- Report Published -
|Annual Report on the Status and Effectiveness of Offender Drug Screening, Assessment and Treatment|
|Secretary of Public Safety|
|In 1998, Virginia’s General Assembly adopted legislation enacting the Drug Offender Screening, Assessment, and Treatment (DSAT) initiative in the Commonwealth. The DSAT legislation, subsequently amended in 1999, outlined specific provisions for screening and assessing offenders for substance abuse. The goal of this legislation, which became effective for crimes on or after January 1, 2000, was to reduce substance abuse and criminal behavior among offenders through coordinated identification and treatment within the criminal justice system. |
The provisions, contained in §§ 16.1-273, 18.2-251.01, 19.2-123(B), 19.2-299, and 19.2-299.2 of the Code of Virginia, target juvenile offenders, adult felons, and adult misdemeanants. The mandates, therefore, affect staff and clients of numerous agencies, including the Departments of Corrections (DOC), Juvenile Justice (DJJ) and Mental Health, Mental Retardation, and Substance Abuse Services (DMHMRSAS), the Commission on Virginia Alcohol Safety Action Program (VASAP) and local community-based probation and pretrial services programs administered by the Department of Criminal Justice Services (DCJS).
The Interagency Drug Offender Screening and Assessment Committee was created by § 2.2-223 (formerly § 2.1-51.18:3) to oversee the screening and assessment provisions contained in the Code of Virginia. The Secretary of Public Safety serves as chairperson. An interagency workgroup, composed of representatives of each member agency, was established to handle operational issues and to further promote coordination and cooperation.
Significant, but required, budget and staff reductions have affected each of the principal agencies. In response to cuts in funding since 2001, particularly the elimination of Substance Abuse Reduction Effort (SABRE) funds, agencies involved in screening and assessment activities have reexamined protocols and developed alternative strategies to maximize the use of remaining resources. Despite the elimination of a substantial number of staff positions formerly devoted to this task, agencies continued efforts to address offender’s substance abuse needs by streamlining the process in some instances, utilizing other screening instruments and otherwise attempting to make this task more manageable with fewer staff. Nonetheless, cuts in funding since 2001 have resulted in the curtailment of this initiative from its original design.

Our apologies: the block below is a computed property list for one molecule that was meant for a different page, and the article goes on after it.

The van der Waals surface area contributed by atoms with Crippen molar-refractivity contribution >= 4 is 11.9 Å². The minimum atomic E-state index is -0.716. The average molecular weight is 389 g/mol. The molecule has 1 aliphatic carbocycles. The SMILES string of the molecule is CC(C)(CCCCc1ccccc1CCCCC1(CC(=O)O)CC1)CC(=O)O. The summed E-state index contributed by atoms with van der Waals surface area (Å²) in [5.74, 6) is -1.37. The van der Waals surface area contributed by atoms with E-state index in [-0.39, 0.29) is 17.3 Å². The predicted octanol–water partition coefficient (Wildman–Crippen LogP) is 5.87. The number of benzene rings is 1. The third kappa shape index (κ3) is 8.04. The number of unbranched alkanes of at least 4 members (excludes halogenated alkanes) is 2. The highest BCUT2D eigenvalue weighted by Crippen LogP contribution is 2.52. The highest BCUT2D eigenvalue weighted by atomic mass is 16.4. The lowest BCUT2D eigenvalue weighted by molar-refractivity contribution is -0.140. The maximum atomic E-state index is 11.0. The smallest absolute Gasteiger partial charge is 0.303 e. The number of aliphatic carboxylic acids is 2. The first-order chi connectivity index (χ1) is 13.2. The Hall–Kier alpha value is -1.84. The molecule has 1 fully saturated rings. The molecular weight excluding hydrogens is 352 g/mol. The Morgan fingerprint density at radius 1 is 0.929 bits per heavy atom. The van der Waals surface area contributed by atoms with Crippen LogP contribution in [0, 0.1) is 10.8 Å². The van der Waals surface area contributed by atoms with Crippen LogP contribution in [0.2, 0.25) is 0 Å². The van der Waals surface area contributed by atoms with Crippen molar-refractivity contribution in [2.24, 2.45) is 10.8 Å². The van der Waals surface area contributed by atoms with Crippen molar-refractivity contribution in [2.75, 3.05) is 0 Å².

In 2005, the Secretary of Public Safety appointed an Ad Hoc Steering Committee to assess the current status of the DSAT initiative, as well as future resources needed to achieve a comprehensive and coordinated screening, assessment, and treatment delivery process for substance-abusing offenders. Composed of designees from the Public Safety and Health and Human Services Secretariats, the Sentencing Commission, and a certified treatment provider, the Ad Hoc Steering Committee discussed strategies for identifying priorities and targeting potential funding sources. The following recommendations resulted from this process: 1) the DSAT Workgroup should be reorganized and expanded to include representatives of various local service providers, such as drug courts and local community-based probation programs; 2) the Secretary of Health and Human Resources should be added as Co-Chair of the Interagency Drug Offender Screening and Assessment Committee (under § 2.2-223); and 3) reevaluate the original screening and assessment design and prioritize funding based on existing infrastructures.